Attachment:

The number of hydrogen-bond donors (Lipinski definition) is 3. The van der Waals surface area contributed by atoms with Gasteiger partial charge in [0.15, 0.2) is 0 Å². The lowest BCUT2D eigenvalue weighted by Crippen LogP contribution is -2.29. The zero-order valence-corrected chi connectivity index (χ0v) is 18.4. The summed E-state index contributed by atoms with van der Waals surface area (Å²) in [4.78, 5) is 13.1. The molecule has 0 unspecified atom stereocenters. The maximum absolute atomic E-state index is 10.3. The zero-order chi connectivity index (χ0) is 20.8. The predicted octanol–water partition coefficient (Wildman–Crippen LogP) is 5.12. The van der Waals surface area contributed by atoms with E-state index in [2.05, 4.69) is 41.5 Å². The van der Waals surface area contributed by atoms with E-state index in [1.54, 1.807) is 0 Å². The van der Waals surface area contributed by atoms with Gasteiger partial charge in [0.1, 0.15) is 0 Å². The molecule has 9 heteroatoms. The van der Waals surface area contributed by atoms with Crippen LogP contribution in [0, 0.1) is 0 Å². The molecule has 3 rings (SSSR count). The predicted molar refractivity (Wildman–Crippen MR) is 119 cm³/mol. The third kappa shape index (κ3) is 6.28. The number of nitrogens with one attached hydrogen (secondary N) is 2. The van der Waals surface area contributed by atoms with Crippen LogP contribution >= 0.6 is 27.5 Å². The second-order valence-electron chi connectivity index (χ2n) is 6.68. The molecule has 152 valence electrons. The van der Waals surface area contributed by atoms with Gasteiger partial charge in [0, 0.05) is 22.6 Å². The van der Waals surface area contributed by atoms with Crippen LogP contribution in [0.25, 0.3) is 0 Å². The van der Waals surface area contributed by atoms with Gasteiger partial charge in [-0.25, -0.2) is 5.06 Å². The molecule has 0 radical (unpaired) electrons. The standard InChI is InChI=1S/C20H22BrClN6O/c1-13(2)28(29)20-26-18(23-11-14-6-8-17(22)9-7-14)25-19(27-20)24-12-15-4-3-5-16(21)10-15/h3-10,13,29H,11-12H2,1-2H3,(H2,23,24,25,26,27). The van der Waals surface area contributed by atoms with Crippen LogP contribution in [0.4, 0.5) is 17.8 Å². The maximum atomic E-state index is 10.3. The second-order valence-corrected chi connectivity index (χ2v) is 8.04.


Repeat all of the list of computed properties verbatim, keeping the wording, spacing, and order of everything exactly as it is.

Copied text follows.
The number of hydrogen-bond donors (Lipinski definition) is 3. The van der Waals surface area contributed by atoms with Gasteiger partial charge in [0.15, 0.2) is 0 Å². The lowest BCUT2D eigenvalue weighted by Crippen LogP contribution is -2.29. The zero-order valence-corrected chi connectivity index (χ0v) is 18.4. The summed E-state index contributed by atoms with van der Waals surface area (Å²) in [4.78, 5) is 13.1. The molecule has 0 unspecified atom stereocenters. The maximum absolute atomic E-state index is 10.3. The zero-order chi connectivity index (χ0) is 20.8. The predicted octanol–water partition coefficient (Wildman–Crippen LogP) is 5.12. The van der Waals surface area contributed by atoms with E-state index in [2.05, 4.69) is 41.5 Å². The van der Waals surface area contributed by atoms with E-state index in [1.54, 1.807) is 0 Å². The van der Waals surface area contributed by atoms with Gasteiger partial charge in [0.1, 0.15) is 0 Å². The molecule has 9 heteroatoms. The van der Waals surface area contributed by atoms with Crippen LogP contribution in [0, 0.1) is 0 Å². The molecule has 3 rings (SSSR count). The predicted molar refractivity (Wildman–Crippen MR) is 119 cm³/mol. The third kappa shape index (κ3) is 6.28. The number of nitrogens with one attached hydrogen (secondary N) is 2. The van der Waals surface area contributed by atoms with Crippen LogP contribution >= 0.6 is 27.5 Å². The second-order valence-electron chi connectivity index (χ2n) is 6.68. The molecule has 152 valence electrons. The van der Waals surface area contributed by atoms with Gasteiger partial charge in [0, 0.05) is 22.6 Å². The van der Waals surface area contributed by atoms with Crippen LogP contribution in [0.25, 0.3) is 0 Å². The van der Waals surface area contributed by atoms with Gasteiger partial charge in [-0.25, -0.2) is 5.06 Å². The molecule has 0 radical (unpaired) electrons. The standard InChI is InChI=1S/C20H22BrClN6O/c1-13(2)28(29)20-26-18(23-11-14-6-8-17(22)9-7-14)25-19(27-20)24-12-15-4-3-5-16(21)10-15/h3-10,13,29H,11-12H2,1-2H3,(H2,23,24,25,26,27). The van der Waals surface area contributed by atoms with Crippen LogP contribution in [0.4, 0.5) is 17.8 Å². The maximum atomic E-state index is 10.3. The second-order valence-corrected chi connectivity index (χ2v) is 8.04.